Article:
The dog days are just beginning
By Carey Sharp
Mower County Humane Society
Summer is approaching quickly and dogs and their people are looking forward to long days of fun in the sun. Increased activity outside, however, means increased responsibility for dog owners. Summer is wonderful, but there are hazards that can ruin the fun.
Summer in Minnesota means mosquitoes. Not only are they annoying, but they can carry heartworm disease, which can be transmitted to dogs. After being bitten by an infected mosquito, the larvae hatch inside the dog, eventually growing into worms that surround and infiltrate the heart. If left untreated, it is most likely fatal.
It is preventable. A simple blood test must be done first, to determine if the dog is heartworm negative. Then a veterinarian can suggest the best preventative product. It’s very inexpensive to prevent this illness. If a dog is heartworm positive, the treatment can cost hundreds of dollars.
Ticks can also carry many illnesses detrimental to dogs. Dogs can contract Lyme disease, like humans. The blood test used to check for heartworms can also test for illnesses transmitted by ticks. There is a vaccination that can prevent Lyme disease and many products available to repel ticks. Many of these products repel ticks, fleas and even mosquitoes.
Parades, carnivals, and county fairs are part of summer tradition. Many people like to include their dogs in the fun. Keep in mind, though, that dogs are much more sensitive to sound than people. Sirens, marching bands, and cheering crowds add to the excitement of summer, but can be torture for dogs. Fireworks, too, are extremely hard on a dog’s ears. It’s no coincidence that many dogs are reported missing right after July 4. Play it safe and leave dogs at home, safe and secure.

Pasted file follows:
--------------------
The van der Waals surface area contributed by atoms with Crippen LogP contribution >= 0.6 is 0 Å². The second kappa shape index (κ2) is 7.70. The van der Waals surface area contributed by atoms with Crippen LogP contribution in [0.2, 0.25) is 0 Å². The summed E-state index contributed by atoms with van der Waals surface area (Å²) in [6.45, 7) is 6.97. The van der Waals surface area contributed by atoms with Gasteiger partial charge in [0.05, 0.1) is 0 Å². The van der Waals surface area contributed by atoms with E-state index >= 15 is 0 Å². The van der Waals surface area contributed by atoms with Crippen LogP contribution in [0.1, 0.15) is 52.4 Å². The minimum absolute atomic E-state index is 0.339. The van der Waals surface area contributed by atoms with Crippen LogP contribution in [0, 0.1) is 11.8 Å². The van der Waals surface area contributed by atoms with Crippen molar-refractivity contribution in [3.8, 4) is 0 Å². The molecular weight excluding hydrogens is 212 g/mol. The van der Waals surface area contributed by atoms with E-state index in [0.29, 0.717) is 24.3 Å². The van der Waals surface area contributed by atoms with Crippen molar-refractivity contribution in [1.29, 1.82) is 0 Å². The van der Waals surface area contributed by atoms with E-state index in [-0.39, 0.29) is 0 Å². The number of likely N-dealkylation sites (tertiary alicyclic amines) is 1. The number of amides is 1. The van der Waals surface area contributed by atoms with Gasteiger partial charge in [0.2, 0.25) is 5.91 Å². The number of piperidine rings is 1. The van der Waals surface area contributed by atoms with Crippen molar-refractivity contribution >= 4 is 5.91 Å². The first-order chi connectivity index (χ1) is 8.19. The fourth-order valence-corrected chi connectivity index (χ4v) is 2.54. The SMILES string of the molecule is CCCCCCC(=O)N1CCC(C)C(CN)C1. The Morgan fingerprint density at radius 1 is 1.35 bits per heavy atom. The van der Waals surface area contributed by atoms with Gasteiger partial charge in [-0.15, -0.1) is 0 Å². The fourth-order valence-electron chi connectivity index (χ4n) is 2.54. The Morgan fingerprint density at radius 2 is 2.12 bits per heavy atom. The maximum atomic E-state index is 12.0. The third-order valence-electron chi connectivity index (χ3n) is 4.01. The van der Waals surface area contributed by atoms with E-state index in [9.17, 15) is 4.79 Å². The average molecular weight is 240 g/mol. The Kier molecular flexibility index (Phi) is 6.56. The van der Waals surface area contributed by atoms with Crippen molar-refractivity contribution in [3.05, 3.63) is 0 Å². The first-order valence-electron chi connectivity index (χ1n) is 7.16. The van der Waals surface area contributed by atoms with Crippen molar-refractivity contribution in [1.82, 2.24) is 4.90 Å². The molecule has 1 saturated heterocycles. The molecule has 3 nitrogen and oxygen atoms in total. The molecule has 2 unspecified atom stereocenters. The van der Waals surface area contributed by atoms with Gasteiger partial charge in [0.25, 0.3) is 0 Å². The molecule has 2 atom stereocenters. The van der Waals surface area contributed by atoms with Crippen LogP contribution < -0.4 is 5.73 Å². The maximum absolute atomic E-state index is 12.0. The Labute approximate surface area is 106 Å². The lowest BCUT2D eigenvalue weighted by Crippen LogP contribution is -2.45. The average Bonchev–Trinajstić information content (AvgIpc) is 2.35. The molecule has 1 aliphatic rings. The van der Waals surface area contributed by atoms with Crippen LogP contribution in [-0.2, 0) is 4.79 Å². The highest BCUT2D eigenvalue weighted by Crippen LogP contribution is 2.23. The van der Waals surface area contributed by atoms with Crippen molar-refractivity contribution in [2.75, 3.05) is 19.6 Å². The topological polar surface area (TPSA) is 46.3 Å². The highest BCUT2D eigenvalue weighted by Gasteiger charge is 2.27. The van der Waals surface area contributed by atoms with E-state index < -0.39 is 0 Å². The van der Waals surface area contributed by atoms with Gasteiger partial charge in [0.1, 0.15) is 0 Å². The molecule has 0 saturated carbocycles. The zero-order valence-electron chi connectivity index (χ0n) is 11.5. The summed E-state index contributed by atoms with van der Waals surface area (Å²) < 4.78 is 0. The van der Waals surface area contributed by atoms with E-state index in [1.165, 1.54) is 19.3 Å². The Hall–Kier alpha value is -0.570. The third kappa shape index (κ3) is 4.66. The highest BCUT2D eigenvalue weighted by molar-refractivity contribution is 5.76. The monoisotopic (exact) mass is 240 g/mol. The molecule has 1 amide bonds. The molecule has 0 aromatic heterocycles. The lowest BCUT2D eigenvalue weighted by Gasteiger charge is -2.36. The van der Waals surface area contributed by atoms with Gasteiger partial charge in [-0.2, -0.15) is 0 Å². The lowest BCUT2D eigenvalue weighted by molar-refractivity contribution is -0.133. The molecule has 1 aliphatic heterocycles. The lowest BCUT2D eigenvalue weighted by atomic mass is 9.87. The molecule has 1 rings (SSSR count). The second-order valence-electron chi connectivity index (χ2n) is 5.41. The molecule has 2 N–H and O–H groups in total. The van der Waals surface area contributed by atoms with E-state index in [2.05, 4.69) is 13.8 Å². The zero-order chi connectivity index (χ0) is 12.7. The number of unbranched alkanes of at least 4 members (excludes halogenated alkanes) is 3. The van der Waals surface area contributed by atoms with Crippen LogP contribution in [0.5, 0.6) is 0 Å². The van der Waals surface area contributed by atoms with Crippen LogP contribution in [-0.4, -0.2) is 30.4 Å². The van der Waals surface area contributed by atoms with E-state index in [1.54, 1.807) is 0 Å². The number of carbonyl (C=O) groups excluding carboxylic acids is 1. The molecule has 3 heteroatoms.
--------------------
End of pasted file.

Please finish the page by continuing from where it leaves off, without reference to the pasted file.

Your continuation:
Keeping dogs safe during hot summer days is very important. Dogs can suffer heat exhaustion and heatstroke, like people. Unfortunately, they can’t tell their people when they’re feeling overheated. Never leave a dog locked in a car in the summer. Even with the windows cracked, a car can heat up incredibly fast.
Pavement can become extremely hot during a summer day and can burn the pads of a dog’s feet. Keep the dogs off the parade routes and away from the carnivals. They’ll be happier and safer.
Some fun things to do this summer with your dog:
• Grab the leash and go for a walk around Mill Pond or along the Shooting Star Trail.
• Enjoy the Doggy Dip on Aug. 21.
• Check out Austin’s dog park.
• Have a doggy play date with a friend outside.
• Grab a ball, head to the backyard or the dog park and play fetch.